L. Frank Baum: Ozma of Oz

18. The Fate of the Tin Woodman

Dorothy obeyed. She ran at once behind the Nome King, who was still trying to free his eyes from the egg, and in a twinkling she had unbuckled his splendid jeweled belt and carried it away with her to her place beside the Tiger and Lion, where, because she did not know what else to do with it, she fastened it around her own slim waist.

Just then the Chief Steward rushed in with a sponge and a bowl of water, and began mopping away the broken eggs from his master's face. In a few minutes, and while all the party stood looking on, the King regained the use of his eyes, and the first thing he did was to glare wickedly upon the Scarecrow and exclaim:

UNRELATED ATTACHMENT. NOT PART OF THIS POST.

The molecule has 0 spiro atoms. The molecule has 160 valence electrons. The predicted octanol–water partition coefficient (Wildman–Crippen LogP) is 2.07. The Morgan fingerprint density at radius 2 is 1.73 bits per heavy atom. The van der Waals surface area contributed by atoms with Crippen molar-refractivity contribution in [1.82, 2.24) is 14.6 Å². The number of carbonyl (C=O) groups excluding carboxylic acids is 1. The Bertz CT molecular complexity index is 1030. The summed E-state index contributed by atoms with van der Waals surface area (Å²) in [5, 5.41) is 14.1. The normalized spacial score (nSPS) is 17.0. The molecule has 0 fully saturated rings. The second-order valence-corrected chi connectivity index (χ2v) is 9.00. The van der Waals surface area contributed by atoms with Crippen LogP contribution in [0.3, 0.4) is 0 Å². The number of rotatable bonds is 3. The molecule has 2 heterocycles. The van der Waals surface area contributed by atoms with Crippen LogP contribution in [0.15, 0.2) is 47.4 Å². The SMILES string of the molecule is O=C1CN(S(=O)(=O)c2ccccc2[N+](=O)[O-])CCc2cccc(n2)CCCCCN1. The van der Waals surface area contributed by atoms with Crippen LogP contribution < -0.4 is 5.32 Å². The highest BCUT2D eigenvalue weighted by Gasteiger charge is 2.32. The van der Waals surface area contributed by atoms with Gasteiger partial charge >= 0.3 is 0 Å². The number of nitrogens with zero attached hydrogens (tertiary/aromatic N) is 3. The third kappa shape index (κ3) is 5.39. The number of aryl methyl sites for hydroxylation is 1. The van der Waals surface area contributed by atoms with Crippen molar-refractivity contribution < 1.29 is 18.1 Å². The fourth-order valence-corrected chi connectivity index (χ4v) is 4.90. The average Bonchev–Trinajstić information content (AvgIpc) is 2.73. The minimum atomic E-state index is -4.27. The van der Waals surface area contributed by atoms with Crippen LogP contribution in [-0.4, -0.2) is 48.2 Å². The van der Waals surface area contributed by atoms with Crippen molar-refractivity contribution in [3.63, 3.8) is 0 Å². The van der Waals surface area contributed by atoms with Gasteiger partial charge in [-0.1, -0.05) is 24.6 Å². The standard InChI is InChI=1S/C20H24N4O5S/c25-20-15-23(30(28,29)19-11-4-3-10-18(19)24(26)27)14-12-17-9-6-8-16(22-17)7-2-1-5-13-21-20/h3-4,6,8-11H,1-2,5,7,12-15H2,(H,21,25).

"I'll make you suffer for this, you hay-stuffed dummy! Don't you know eggs are poison to Nomes?"

"Really," said the Scarecrow, "they DON'T seem to agree with you, although I wonder why."

"They were strictly fresh and above suspicion," said Billina. "You ought to be glad to get them."

"I'll transform you all into scorpions!" cried the King, angrily, and began waving his arms and muttering magic words.

But none of the people became scorpions, so the King stopped and looked at them in surprise.

"What's wrong?" he asked.

"Why, you are not wearing your magic belt," replied the Chief Steward, after looking the King over carefully. "Where is it? What have you done with it?"

The Nome King clapped his hand to his waist, and his rock colored face turned white as chalk.

"It's gone," he cried, helplessly. "It's gone, and I am ruined!"

Dorothy now stepped forward and said:

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